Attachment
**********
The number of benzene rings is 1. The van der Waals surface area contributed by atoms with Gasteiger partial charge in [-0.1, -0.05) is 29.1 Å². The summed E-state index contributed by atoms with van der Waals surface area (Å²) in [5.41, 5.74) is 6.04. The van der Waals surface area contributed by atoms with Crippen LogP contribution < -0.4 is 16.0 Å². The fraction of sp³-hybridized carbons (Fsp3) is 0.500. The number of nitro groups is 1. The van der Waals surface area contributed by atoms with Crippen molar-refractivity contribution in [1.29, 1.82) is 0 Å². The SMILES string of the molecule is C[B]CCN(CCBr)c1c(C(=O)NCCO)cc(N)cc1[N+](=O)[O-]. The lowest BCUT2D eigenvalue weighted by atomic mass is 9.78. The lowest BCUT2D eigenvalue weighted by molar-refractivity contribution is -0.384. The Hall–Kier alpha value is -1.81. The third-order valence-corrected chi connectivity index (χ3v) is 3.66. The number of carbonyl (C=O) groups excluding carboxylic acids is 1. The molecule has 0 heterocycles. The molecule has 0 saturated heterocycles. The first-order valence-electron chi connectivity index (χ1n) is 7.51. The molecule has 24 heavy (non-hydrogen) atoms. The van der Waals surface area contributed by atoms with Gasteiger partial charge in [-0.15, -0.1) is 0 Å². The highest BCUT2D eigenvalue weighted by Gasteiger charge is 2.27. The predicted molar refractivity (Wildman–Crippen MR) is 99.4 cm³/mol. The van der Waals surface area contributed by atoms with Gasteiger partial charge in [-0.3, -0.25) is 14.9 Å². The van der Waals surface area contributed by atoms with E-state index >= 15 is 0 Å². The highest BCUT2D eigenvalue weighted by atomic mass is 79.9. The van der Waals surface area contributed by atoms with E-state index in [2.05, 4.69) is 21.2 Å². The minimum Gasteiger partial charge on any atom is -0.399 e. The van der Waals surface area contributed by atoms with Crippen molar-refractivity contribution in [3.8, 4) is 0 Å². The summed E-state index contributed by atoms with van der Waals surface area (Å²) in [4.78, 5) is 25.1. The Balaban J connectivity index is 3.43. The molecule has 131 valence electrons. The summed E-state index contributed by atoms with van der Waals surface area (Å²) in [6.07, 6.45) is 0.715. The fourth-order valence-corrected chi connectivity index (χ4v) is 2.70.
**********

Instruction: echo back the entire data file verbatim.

The number of benzene rings is 1. The van der Waals surface area contributed by atoms with Gasteiger partial charge in [-0.1, -0.05) is 29.1 Å². The summed E-state index contributed by atoms with van der Waals surface area (Å²) in [5.41, 5.74) is 6.04. The van der Waals surface area contributed by atoms with Crippen LogP contribution < -0.4 is 16.0 Å². The fraction of sp³-hybridized carbons (Fsp3) is 0.500. The number of nitro groups is 1. The van der Waals surface area contributed by atoms with Crippen molar-refractivity contribution in [1.29, 1.82) is 0 Å². The SMILES string of the molecule is C[B]CCN(CCBr)c1c(C(=O)NCCO)cc(N)cc1[N+](=O)[O-]. The lowest BCUT2D eigenvalue weighted by atomic mass is 9.78. The lowest BCUT2D eigenvalue weighted by molar-refractivity contribution is -0.384. The Hall–Kier alpha value is -1.81. The third-order valence-corrected chi connectivity index (χ3v) is 3.66. The number of carbonyl (C=O) groups excluding carboxylic acids is 1. The molecule has 0 heterocycles. The molecule has 0 saturated heterocycles. The first-order valence-electron chi connectivity index (χ1n) is 7.51. The molecule has 24 heavy (non-hydrogen) atoms. The van der Waals surface area contributed by atoms with Gasteiger partial charge in [-0.15, -0.1) is 0 Å². The highest BCUT2D eigenvalue weighted by Gasteiger charge is 2.27. The predicted molar refractivity (Wildman–Crippen MR) is 99.4 cm³/mol. The van der Waals surface area contributed by atoms with Gasteiger partial charge in [-0.3, -0.25) is 14.9 Å². The van der Waals surface area contributed by atoms with E-state index >= 15 is 0 Å². The highest BCUT2D eigenvalue weighted by atomic mass is 79.9. The van der Waals surface area contributed by atoms with E-state index in [2.05, 4.69) is 21.2 Å². The minimum Gasteiger partial charge on any atom is -0.399 e. The van der Waals surface area contributed by atoms with Crippen molar-refractivity contribution in [3.8, 4) is 0 Å². The summed E-state index contributed by atoms with van der Waals surface area (Å²) in [4.78, 5) is 25.1. The Balaban J connectivity index is 3.43. The molecule has 131 valence electrons. The summed E-state index contributed by atoms with van der Waals surface area (Å²) in [6.07, 6.45) is 0.715. The fourth-order valence-corrected chi connectivity index (χ4v) is 2.70.